A few weeks ago, a Twitter debate raged on the subject of whether it was necessary for all police officers to be degree educated. It has been proposed by the College of Policing that, in order to “professionalise” the police, it is desirable (and, therefore, likely to happen) that any new recruit will be required to undertake a Batchelor’s degree in policing.
At present, it is not clear what that will look like but the best guess is that it will actually be combining all existing foundation training and calling it a degree. Purists argue that this is not a degree at all as it does not test critical thinking and there is no dissertation. Others see it as the gateway to a future of officers who will act and think differently.
Let me be clear from the start. I am not an academic, I do not like formalised studying, I do not have a degree and I have resisted at least three opportunities to study for one at someone else’s expense. The main reason being that I simply haven’t seen the point in obtaining one. This doesn’t mean I am “anti-degree” nor does it mean that I do not recognise the many benefits of higher education and lifelong learning.
Over the last few days it has even been suggested that I resent students because they are fast-tracked for promotion ahead of me. Given that I made the rank of Inspector in seven years and was accepted on to the High Potential Development Scheme as a sergeant without a degree then I steadfastly refute that accusation.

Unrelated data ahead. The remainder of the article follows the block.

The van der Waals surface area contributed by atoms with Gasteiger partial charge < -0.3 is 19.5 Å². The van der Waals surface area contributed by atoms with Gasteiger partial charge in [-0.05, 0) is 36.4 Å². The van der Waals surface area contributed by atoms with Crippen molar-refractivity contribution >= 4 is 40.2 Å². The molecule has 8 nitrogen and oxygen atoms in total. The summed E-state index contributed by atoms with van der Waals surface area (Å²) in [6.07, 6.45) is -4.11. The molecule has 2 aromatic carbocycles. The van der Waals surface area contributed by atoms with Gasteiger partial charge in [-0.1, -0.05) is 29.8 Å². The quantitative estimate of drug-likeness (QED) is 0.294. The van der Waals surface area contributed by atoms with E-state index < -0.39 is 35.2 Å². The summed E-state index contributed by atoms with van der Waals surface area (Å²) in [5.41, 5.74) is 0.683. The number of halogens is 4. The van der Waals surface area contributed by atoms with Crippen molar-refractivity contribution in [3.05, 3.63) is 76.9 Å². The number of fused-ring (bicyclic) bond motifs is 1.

In the last two weeks, @RichardJGarside director of an “independent public interest charity” called The Centre for Crime and Justice Studies has penned two articles about police reform for The Guardian.
The central thrust of Mr Garside’s articles is that lowering the police budget will lead to more balance in the public sector and that slashing the police budget will stop police officers doing other people’s jobs.
I am absolutely delighted to host this blog from public relations advisor and fundraiser Gemma Pettman.
Gemma has previously worked within police corporate communications and a large police charity, but now runs her own company helping charities to raise their profile and increase their income.
Gemma has very kindly given the Red Button Project the benefit of her experience and offers her view on how the police might better communicate with the public at a time when it seems they can’t do anything right.
A Home Office commissioned report has today said that about a quarter of a million vulnerable people are not receiving the support of an “appropriate adult” while in police custody.
A few months ago, Her Majesty’s Inspectorate of Constabulary published their report on “The Welfare Of Vulnerable People In Custody” which made clear the distance still to travel in terms of how police manage the vulnerable in their care. I blogged about this at the time in a missive called One Size Fits All. The point of the title was to draw attention to the fact that custody suites are designed to be generic buildings with little to no provision for anyone with any form of vulnerability. A cell is a cell is a cell.